When I tore my ACL tendon and dislocated my shoulder in a freak ultimate Frisbee accident on April 1, 2001, I imagined that many activities were simply no longer available to me. I tried to run here and there after corrective knee surgery, but I would experience sharp pains in my knee and dull, aching in my shoulder.
I didn’t let the pain stop me from getting outside and being active. I went on hikes and long walks. I tried a few times to play ultimate but felt unstable in my body and more nervous than I had before the accident.
Before the accident, I didn’t even know I had an ACL tendon. I didn’t realize how easily my body could break. I also didn’t realize the remarkable ability for a body to heal. It was difficult and also empowering to learn to use my right leg again after surgery. It was like learning to walk all over again. The atrophied muscles in my right leg took years to build up to match the stronger, more defined muscles in my left leg. It was not until I moved out to Washington state after graduating from college and hiking as many mountain trails as possible that I began to see the difference (or the lack of difference, in this case).
In injuring my body, a new seed of doubt had been planted, however. I was not invincible. My body was fragile and could easily break.
I hurt my back while studying abroad and another seed was planted.
The summer after college, I worked at the Audubon, leading kids on trails around New England. On the final hike of the season, I twisted my ankle while descending Mount Washington. Even as I type, my ankle is achy.
I began telling a story about my body to people. When invited to play a soft ball, volley ball, or pick up game of ultimate Frisbee, I would respond, “I’m not allowed. I break too easily.
I told this story so often that I came to believe it. It was a story born of fear. I was afraid of injuring myself again, needing surgery, being bed ridden, and having to undergo weeks upon weeks of physical therapy and strength training.
So I stayed away from any kind of activity that might possibility do me in.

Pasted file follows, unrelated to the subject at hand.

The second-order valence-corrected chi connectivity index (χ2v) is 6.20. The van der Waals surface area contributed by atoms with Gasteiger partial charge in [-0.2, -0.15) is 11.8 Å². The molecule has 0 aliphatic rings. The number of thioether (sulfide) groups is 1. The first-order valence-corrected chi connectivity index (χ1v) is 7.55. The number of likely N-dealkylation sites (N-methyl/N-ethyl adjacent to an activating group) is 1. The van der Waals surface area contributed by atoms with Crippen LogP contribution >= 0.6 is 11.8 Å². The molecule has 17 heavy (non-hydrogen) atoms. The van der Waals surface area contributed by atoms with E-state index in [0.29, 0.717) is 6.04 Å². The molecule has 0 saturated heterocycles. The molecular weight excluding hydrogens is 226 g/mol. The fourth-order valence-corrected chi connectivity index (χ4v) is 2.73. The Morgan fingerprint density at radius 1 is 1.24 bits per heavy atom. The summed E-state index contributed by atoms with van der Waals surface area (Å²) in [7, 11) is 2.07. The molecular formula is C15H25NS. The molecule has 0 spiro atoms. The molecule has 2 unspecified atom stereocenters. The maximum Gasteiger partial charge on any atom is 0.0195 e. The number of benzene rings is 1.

Until I found yoga.
I was teaching English in elementary schools in the northwest corner of France and a fellow teaching assistant asked if I might be interested in joining a yoga class with her and a few other teachers.
Yoga, I mused. My only memory of yoga was taking a Bikram class and walking around in a dizzy, dehydrated fog for several days after.
I joined the class. It was Ashtanga with a strong focus on breathing and meditation. And there was the added bonus that it was all in French. Very relaxing. As I moved through the poses from one class to the next, I found that the shoulder I had dislocated began to move more easily. I felt less nervous to move it, too.
Perhaps. I might go so far as to say that yoga really is magic, but I think the magic is within those who practice anything for which they hold true passion.
When I returned to the United States, I could not find room in my life or my transient living spaces for yoga. There was too much noise and commotion going on all the time.
Years passed, and I fell back into a rhythm of telling myself that I really was broken.
I threw my back out on multiple occasions when my stress level rose to extreme levels during times of transition and by way of reminding my mind to slow down and reevaluate my life choices and the path I was following.
I think my return to yoga a decade later was because I was looking for it. It was not an accident. I was desperately treading water and wondering how to find healthy ways to deal with the inevitable surprises the universe sent my way.
It was not a completely smooth transition. Yoga intensive studies requires long hours of sitting between asana practice, and this sitting was difficult for my back. My body expressed the stress from my transition into yoga from a part-time job that was not serving my soul through pain.
I was uncomfortable in my body. I was worried that maybe I was too broken even for yoga.
But something happened. I changed my story. I decided that there was no way I was going to let myself be too broken for something that was quickly taking on deep meaning for me.
And as I shifted my story, the pain in my body began to dissipate.
It hasn’t disappeared altogether. My ankle still aches, I get sore from practice and from sitting during weekend trainings.
But every once in a while, I detach just enough from my concentration on an asana to notice how much has changed in my body in just a few short months.
This morning, I was poised in plank pose, which is similar to a push up position above the ground. A push up was something I had long since given up on after my shoulder injury. There was no way my shoulders and arms were strong enough to hold me up.
Yet there I was, holding myself up, strong and confident.
When my teacher invited us to lower with steadiness and control into chataranga toward the floor, I did just that. Only a few months ago, when I first began teaching myself the series of asana for sun salutation, I would simply put my stomach down to the mat in a quick, easy motion. There was no slow and steady.
I was using my body in ways I had told myself I would never experience again in my life.
I guess that old phrase never say never still holds true.
I will do my best to never say never again.